Start by tracking your expenses for a week to see where you're spending extra cash. Next, learn how much you earn and figure out how much flows out of your budget. Get a budget app to help you determine how to spend your money and to track it. Once you put together your budget, you may even find extra money to put toward debt.

A budget could take care of a lot of stress you feel about your finances. Why not cut out more sleepless nights by utilizing this simple solution?

Tip 2: Start an emergency fund.

You might wonder how in the world you'll start an emergency fund if you're already having financial problems. However, it doesn't take much to kick $1,000 into a low-risk fund like a money market account. Adding just $100 into a savings account means you'll have $1,000 in no time.

The key: Make it automatic so you don't have to make a conscious decision to save the money.

Add up all the money you make in a given month and aim to save at least six months' worth of expenses.

Tip 3: Examine the root of your financial stress.

Be honest with yourself. Why do you feel financial stress?

Personal Capital's report said that Americans feel that achieving financial well-being can be elusive. In fact, many of those surveyed (60%) feel confident in their ability to achieve financial health. However, only 48% feel financially healthy today.

Ask yourself: What will make you feel the most financially able? Being able to save beyond paying bills? Having enough money to send your child to college?

Also ask yourself where you're spending unnecessarily. Do you spend too much on cars? Toys like boats and ATVs? Do you have a spending problem?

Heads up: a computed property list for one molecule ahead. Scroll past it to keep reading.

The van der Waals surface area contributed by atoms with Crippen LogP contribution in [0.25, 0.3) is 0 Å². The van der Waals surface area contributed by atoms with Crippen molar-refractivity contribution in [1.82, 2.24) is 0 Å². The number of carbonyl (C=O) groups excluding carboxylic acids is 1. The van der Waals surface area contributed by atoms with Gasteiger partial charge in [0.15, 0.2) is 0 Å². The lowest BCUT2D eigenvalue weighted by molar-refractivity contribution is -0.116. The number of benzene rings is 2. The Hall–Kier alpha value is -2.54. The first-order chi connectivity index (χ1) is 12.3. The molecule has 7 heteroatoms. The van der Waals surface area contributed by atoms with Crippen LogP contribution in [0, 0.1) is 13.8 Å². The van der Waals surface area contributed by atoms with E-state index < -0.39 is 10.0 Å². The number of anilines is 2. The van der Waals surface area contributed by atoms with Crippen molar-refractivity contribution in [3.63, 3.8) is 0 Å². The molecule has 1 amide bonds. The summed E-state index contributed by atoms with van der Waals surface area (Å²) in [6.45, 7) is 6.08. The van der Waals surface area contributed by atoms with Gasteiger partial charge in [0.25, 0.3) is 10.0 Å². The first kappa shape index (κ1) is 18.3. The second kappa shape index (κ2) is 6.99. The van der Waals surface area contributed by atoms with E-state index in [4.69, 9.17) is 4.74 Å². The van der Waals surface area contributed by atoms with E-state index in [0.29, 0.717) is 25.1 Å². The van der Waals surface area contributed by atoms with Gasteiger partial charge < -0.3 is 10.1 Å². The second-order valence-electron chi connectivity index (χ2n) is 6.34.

Get to the root of your issues so you can tackle them head-on.

Tip 4: Get a financial advisor on your side.

The Personal Capital survey says that 76% of Americans responded that receiving helpful financial advice makes them feel more confident in their ability to achieve financial wellness. Are you like the 69% of Americans that believe that financial services companies need to make achieving financial wellness more accessible and easier to understand?

A financial advisor can help you create a long-term saving and investing strategy. It'll make you really feel great about your long-term financial plan. In fact, one session with a financial advisor can change the trajectory of your life!

Tip 5: Get help through credit counseling.

You may be in major debt to "afford" your lifestyle. Many high earners find themselves in that situation. Tap into a credit counseling service to help you restructure your debt and negotiate with creditors.

Remember that it's okay to get help. Most people need assistance on their journey to financial well-being.

Achieve Financial Well-Being (and Physical and Mental Well-Being as Well)

If you're not feeling great (financially, mentally and/or physically), you're not alone. Many Americans report feeling under the weather, and their financial health could be the culprit.

Nearly seven in 10 Americans (69%), regardless of income, face at least one roadblock, including lack of income (27%) and constant expenses (23%).

According to Personal Capital, financial wellbeing is rooted in "freedom and independence." The vast majority (81%) say they'll feel financially free only when they have the freedom and ability to use their money how they want.

Do you feel the same way?